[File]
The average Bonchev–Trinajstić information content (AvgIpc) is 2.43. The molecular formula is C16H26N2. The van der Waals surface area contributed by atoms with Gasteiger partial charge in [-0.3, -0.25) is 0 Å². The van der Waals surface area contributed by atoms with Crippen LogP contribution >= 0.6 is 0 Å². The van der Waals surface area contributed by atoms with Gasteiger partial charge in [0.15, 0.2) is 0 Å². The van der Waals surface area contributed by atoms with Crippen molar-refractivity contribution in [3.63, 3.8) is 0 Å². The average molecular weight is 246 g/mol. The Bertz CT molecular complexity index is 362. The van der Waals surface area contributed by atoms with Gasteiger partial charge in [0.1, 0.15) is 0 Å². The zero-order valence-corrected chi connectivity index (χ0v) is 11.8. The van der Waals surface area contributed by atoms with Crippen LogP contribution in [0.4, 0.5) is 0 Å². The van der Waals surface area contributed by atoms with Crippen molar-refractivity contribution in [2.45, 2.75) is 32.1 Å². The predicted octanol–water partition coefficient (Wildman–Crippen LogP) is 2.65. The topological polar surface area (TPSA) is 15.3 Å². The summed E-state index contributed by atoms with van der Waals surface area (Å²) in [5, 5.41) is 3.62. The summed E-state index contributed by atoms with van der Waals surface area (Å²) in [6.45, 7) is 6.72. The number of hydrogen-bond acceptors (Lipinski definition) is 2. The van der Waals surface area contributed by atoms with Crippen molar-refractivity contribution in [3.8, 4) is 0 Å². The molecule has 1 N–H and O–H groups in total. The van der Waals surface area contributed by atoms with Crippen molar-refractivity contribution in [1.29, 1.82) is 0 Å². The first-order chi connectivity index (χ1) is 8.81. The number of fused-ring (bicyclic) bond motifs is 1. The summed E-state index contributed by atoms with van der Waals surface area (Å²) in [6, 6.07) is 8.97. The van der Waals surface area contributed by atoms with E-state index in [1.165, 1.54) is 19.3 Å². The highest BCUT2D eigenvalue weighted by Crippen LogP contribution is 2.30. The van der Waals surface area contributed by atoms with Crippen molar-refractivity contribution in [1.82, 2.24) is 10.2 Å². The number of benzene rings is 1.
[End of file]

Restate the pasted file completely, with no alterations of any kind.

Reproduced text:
The average Bonchev–Trinajstić information content (AvgIpc) is 2.43. The molecular formula is C16H26N2. The van der Waals surface area contributed by atoms with Gasteiger partial charge in [-0.3, -0.25) is 0 Å². The van der Waals surface area contributed by atoms with Crippen LogP contribution >= 0.6 is 0 Å². The van der Waals surface area contributed by atoms with Gasteiger partial charge in [0.15, 0.2) is 0 Å². The van der Waals surface area contributed by atoms with Crippen molar-refractivity contribution in [3.63, 3.8) is 0 Å². The average molecular weight is 246 g/mol. The Bertz CT molecular complexity index is 362. The van der Waals surface area contributed by atoms with Gasteiger partial charge in [0.1, 0.15) is 0 Å². The zero-order valence-corrected chi connectivity index (χ0v) is 11.8. The van der Waals surface area contributed by atoms with Crippen LogP contribution in [0.4, 0.5) is 0 Å². The van der Waals surface area contributed by atoms with Crippen molar-refractivity contribution in [2.45, 2.75) is 32.1 Å². The predicted octanol–water partition coefficient (Wildman–Crippen LogP) is 2.65. The topological polar surface area (TPSA) is 15.3 Å². The summed E-state index contributed by atoms with van der Waals surface area (Å²) in [5, 5.41) is 3.62. The summed E-state index contributed by atoms with van der Waals surface area (Å²) in [6.45, 7) is 6.72. The number of hydrogen-bond acceptors (Lipinski definition) is 2. The van der Waals surface area contributed by atoms with Crippen molar-refractivity contribution in [3.8, 4) is 0 Å². The molecule has 1 N–H and O–H groups in total. The van der Waals surface area contributed by atoms with Crippen molar-refractivity contribution in [1.29, 1.82) is 0 Å². The first-order chi connectivity index (χ1) is 8.81. The number of fused-ring (bicyclic) bond motifs is 1. The summed E-state index contributed by atoms with van der Waals surface area (Å²) in [6, 6.07) is 8.97. The van der Waals surface area contributed by atoms with E-state index in [1.165, 1.54) is 19.3 Å². The highest BCUT2D eigenvalue weighted by Crippen LogP contribution is 2.30. The van der Waals surface area contributed by atoms with Crippen molar-refractivity contribution in [1.82, 2.24) is 10.2 Å². The number of benzene rings is 1.